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Packard was a United States based brand of luxury automobile built by the Packard Motors Company of Detroit, Michigan, and later by the Studebaker-Packard Corporation of South Bend, Indiana. The first Packard automobiles were produced in 1899 and the brand went off the market in 1958. Packard automobiles are highly sought after by collectors today, and the marque enjoys an active collectors club system.
Packards were advertised with the slogan "Ask the Man Who Owns One".
1899 - 1929
Packard was founded by brothers James Ward Packard (Lehigh University Class of 1884) and William Dowd Packard in the city of Warren, Ohio . The Packards believed that they could build a better automobile and James, a mechanical engineer, had some ideas how to improve on the designs of current automobiles. By 1899, the brothers were building vehicles in their native Warren, Ohio. The company, which they called the Ohio Automobile Company, quickly introduced a number of innovations in its designs, including the modern steering wheel and the first production 12-cylinder engine.
While Henry Ford was producing cars that sold for $440, the Packards concentrated on more upscale cars that started at $2,600. Packard automobiles developed a following not only in the United States, but also abroad, with many heads of state owning them.
In need of more capital, the Packard brothers would find it when Henry Bourne Joy, a member of one of Detroit's oldest and wealthiest families, bought a Packard. Impressed by its reliability, he visited the Packards and soon enlisted a group of investors that included his brother-in-law, Truman Handy Newberry. On October 2, 1902, Ohio Automobile Company became Packard Motor Car Company, with James as president. Packard moved its automobile operation to Detroit soon after and Joy became general manager and later chairman of the board. And one of if not the original packards is still located at the packard museum in Warren, Ohio on mahoning ave.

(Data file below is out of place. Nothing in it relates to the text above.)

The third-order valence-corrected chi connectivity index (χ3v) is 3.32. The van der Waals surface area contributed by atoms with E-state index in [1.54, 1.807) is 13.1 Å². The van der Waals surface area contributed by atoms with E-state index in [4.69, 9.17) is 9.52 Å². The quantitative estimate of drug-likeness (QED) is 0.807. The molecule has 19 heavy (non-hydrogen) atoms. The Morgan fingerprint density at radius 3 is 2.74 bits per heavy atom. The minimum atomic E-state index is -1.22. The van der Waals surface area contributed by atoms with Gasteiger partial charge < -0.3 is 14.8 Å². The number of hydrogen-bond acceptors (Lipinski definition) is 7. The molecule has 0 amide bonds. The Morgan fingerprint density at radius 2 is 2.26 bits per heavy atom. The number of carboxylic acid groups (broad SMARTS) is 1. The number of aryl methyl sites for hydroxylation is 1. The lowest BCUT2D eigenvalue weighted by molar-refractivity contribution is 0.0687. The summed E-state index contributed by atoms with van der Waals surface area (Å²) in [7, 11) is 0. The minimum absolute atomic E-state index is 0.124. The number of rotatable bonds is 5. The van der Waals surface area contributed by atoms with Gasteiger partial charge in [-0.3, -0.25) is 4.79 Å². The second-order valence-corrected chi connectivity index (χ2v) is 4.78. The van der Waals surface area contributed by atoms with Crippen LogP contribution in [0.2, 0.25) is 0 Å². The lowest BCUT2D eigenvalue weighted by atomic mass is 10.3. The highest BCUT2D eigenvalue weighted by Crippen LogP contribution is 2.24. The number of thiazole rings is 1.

The Packard's factory on East Grand Boulevard in Detroit was designed by Albert Kahn, and included the first use of reinforced concrete for industrial construction in Detroit. When opened, it was considered the most modern automobile manufacturing facility in the world and its skilled craftsmen practiced over eighty trades.
The 3.5 million ft2 (325,000 m²) plant covered over 35 acres (142,000 m²) and straddled East Grand Boulevard. It was later subdivided by eighty-seven different companies. Kahn also designed The Packard Proving Grounds at Utica, Michigan.
Throughout the nineteen-teens and twenties, Packard built vehicles consistently were among the elite in luxury automobiles. The company was commonly referred to as being one of the three "P's" of American motordom royalty, along with Pierce-Arrow of Buffalo, New York and Peerless of Cleveland, Ohio. Packard's cachet was so strong that its production was quickly placed ahead of General Motors Cadillac automobiles.
1930 - 1946
Entering into the 1930s Packard attempted to ride out the stock market crash and subsequent depression by manufacturing slightly less expensive cars than it had prior to October 1929. As an independent automaker, Packard did not have the luxury of a larger corporate structure absorbing its losses as Cadillac did with GM and Lincoln with Ford. However Packard did have a better cash position than other independent luxury marques. Peerless fell under receivership in 1929; by 1940 Marmon, Ruxton , Stearns-Knight, Duesenberg and Pierce-Arrow all closed.